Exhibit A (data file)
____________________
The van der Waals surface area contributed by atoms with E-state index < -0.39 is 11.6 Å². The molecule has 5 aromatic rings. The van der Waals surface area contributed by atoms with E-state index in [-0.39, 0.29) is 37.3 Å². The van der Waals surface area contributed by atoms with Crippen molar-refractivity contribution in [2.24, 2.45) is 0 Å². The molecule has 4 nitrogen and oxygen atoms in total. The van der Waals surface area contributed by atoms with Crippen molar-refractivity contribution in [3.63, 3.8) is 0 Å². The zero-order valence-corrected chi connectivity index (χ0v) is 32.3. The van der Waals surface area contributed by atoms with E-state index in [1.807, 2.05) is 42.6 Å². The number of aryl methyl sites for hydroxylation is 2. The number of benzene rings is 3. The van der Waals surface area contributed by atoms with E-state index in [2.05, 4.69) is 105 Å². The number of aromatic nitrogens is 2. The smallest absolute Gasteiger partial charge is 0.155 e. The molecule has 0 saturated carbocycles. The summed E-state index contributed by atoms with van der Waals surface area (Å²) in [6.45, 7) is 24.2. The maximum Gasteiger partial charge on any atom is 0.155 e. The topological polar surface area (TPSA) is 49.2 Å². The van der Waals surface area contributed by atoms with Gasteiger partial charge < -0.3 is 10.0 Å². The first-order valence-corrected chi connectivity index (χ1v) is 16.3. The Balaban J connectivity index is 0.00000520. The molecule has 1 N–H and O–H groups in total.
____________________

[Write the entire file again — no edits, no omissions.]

The van der Waals surface area contributed by atoms with E-state index < -0.39 is 11.6 Å². The molecule has 5 aromatic rings. The van der Waals surface area contributed by atoms with E-state index in [-0.39, 0.29) is 37.3 Å². The van der Waals surface area contributed by atoms with Crippen molar-refractivity contribution in [2.24, 2.45) is 0 Å². The molecule has 4 nitrogen and oxygen atoms in total. The van der Waals surface area contributed by atoms with Crippen molar-refractivity contribution in [3.63, 3.8) is 0 Å². The zero-order valence-corrected chi connectivity index (χ0v) is 32.3. The van der Waals surface area contributed by atoms with E-state index in [1.807, 2.05) is 42.6 Å². The number of aryl methyl sites for hydroxylation is 2. The number of benzene rings is 3. The van der Waals surface area contributed by atoms with E-state index in [2.05, 4.69) is 105 Å². The number of aromatic nitrogens is 2. The smallest absolute Gasteiger partial charge is 0.155 e. The molecule has 0 saturated carbocycles. The summed E-state index contributed by atoms with van der Waals surface area (Å²) in [6.45, 7) is 24.2. The maximum Gasteiger partial charge on any atom is 0.155 e. The topological polar surface area (TPSA) is 49.2 Å². The van der Waals surface area contributed by atoms with Gasteiger partial charge < -0.3 is 10.0 Å². The first-order valence-corrected chi connectivity index (χ1v) is 16.3. The Balaban J connectivity index is 0.00000520. The molecule has 1 N–H and O–H groups in total.